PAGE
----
SA’s Case Against Israel at International Court of Justice Explained

Thamsanqa Malusi

Many would agree that the Palestinian people who reside in the territories occupied by Jewish Israelis are among the most oppressed people in the world.

In February 2022, Amnesty International released a 280-page report, titled ‘Israel’s apartheid against Palestinians: Cruel System of Domination and Crime Against Humanity”.

The report found that “since its establishment in 1948, Israel has pursued an explicit policy of establishing and maintaining a Jewish demographic hegemony and maximising its control over land to benefit Jewish Israelis, while minimising the number of Palestinians and restricting their rights and obstructing their ability to challenge this dispossession”.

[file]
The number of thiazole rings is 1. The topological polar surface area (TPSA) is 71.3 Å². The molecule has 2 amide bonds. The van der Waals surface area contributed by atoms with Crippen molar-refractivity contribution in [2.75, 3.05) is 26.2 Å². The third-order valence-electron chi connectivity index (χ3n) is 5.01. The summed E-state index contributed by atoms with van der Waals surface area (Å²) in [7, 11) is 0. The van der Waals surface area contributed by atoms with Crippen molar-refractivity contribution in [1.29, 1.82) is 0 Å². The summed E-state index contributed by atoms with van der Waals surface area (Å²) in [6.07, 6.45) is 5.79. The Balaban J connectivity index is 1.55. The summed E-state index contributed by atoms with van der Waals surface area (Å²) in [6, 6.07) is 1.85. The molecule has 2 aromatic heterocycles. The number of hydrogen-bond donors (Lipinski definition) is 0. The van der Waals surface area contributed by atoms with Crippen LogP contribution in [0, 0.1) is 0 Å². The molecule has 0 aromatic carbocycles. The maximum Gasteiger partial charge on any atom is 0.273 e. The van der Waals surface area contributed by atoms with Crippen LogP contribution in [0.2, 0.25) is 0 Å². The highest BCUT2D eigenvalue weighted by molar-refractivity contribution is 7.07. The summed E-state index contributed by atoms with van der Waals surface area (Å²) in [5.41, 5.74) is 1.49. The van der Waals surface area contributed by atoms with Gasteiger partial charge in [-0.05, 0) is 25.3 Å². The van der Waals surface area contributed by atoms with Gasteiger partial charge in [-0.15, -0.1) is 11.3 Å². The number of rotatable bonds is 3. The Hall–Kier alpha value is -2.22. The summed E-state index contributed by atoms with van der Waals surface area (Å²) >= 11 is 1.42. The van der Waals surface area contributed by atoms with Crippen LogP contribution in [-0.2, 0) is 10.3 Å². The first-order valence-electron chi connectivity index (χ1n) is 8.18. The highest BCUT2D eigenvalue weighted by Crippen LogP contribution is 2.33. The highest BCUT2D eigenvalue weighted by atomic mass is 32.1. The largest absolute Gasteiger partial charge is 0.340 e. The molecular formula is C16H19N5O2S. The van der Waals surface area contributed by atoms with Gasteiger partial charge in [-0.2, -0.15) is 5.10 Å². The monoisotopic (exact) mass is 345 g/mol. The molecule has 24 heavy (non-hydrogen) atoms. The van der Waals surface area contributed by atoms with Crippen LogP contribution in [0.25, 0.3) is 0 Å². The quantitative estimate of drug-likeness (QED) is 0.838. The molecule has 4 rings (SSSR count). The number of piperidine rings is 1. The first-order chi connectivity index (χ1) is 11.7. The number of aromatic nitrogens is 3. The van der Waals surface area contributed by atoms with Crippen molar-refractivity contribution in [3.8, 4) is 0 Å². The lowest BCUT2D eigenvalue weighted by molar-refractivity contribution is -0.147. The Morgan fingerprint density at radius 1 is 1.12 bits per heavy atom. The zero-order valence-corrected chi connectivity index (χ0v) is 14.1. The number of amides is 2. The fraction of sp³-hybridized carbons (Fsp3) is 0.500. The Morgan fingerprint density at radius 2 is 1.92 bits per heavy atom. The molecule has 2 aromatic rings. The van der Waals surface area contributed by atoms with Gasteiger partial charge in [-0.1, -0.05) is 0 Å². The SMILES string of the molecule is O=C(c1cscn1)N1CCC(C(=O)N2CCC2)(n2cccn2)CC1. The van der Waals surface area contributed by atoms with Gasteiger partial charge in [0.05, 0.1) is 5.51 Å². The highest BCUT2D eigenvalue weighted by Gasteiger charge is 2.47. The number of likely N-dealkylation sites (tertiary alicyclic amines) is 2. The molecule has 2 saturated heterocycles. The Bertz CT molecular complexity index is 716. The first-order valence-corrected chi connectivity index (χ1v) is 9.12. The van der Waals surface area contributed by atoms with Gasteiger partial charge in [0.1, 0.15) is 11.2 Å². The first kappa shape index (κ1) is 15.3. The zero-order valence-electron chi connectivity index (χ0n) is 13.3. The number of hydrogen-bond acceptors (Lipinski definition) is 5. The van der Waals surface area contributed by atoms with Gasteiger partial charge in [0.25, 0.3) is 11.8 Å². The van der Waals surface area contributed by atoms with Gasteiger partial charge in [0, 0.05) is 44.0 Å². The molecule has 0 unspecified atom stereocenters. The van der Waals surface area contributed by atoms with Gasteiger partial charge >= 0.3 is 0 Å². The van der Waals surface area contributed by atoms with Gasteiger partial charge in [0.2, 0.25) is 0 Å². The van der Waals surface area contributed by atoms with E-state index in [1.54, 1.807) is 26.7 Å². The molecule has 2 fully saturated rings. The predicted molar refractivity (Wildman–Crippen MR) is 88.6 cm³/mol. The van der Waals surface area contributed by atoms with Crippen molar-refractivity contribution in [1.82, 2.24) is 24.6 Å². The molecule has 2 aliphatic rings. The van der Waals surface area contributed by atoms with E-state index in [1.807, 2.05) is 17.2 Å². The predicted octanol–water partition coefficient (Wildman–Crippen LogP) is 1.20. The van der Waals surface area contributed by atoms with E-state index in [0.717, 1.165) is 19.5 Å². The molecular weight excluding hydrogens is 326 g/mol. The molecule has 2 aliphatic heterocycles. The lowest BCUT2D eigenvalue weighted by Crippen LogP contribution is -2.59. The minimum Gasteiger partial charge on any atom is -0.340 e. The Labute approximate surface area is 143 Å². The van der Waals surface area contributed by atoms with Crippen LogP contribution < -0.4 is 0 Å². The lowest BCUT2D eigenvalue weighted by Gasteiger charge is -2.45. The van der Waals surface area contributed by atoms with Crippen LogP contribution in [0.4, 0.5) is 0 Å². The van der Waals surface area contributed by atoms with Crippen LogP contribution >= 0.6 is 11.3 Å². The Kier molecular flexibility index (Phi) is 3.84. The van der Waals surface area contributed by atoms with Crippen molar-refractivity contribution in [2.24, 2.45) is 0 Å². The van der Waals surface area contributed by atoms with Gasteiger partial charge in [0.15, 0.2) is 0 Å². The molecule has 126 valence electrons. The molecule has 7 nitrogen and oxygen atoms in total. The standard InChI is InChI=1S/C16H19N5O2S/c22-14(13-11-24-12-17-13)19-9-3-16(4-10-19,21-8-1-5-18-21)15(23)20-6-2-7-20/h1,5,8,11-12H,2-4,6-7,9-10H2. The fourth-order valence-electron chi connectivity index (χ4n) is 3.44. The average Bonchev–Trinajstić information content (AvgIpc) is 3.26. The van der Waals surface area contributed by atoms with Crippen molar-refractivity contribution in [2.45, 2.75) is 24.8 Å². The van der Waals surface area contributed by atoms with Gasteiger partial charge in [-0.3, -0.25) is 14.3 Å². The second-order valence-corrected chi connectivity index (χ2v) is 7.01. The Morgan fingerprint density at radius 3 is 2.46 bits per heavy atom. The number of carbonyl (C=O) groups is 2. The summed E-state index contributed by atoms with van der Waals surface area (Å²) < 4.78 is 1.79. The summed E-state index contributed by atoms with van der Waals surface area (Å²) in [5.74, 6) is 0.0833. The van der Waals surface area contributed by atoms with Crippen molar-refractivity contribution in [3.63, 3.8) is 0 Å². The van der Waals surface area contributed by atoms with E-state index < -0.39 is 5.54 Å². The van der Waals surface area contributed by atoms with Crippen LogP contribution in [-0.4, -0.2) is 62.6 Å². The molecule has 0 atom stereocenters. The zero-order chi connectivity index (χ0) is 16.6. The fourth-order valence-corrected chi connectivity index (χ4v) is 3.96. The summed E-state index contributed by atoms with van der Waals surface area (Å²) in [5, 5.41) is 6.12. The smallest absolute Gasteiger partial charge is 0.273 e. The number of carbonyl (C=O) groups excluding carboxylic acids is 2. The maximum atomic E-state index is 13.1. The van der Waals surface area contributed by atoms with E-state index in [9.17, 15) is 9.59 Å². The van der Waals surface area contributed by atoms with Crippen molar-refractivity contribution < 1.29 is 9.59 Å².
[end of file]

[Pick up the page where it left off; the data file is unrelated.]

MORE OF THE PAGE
Similarly, in a report to the United Nations (UN) General Assembly dated 25 October 2023 on the Israeli settlement activities in the occupied Palestinian territories, the UN secretary general found that “[o]ver 56 years of Israeli military occupation of the occupied Palestinian territory . . . severely affect a wide range of rights of the Palestinian people, including the right to self-determination”.

Against this backdrop, on 7 October 2023, the world watched in horror as the military wing of Hamas, a Palestinian Islamist movement listed as a terrorist organisation by the United Nations, launched an indiscriminate surprise attack on Israel, which saw about 1 200 Israelis and foreign nationals killed.

Since this attack, the Israeli government declared war against Hamas and launched a military assault in Gaza, which, according to the Palestinian Health Ministry, has seen more than 21 110 Palestinians killed to date – 70% of whom are believed to be women and children.

Following these attacks in the Gaza Strip, on 29 December 2023, South Africa filed an application before the International Court of Justice (ICJ) instituting proceedings against the state of Israel.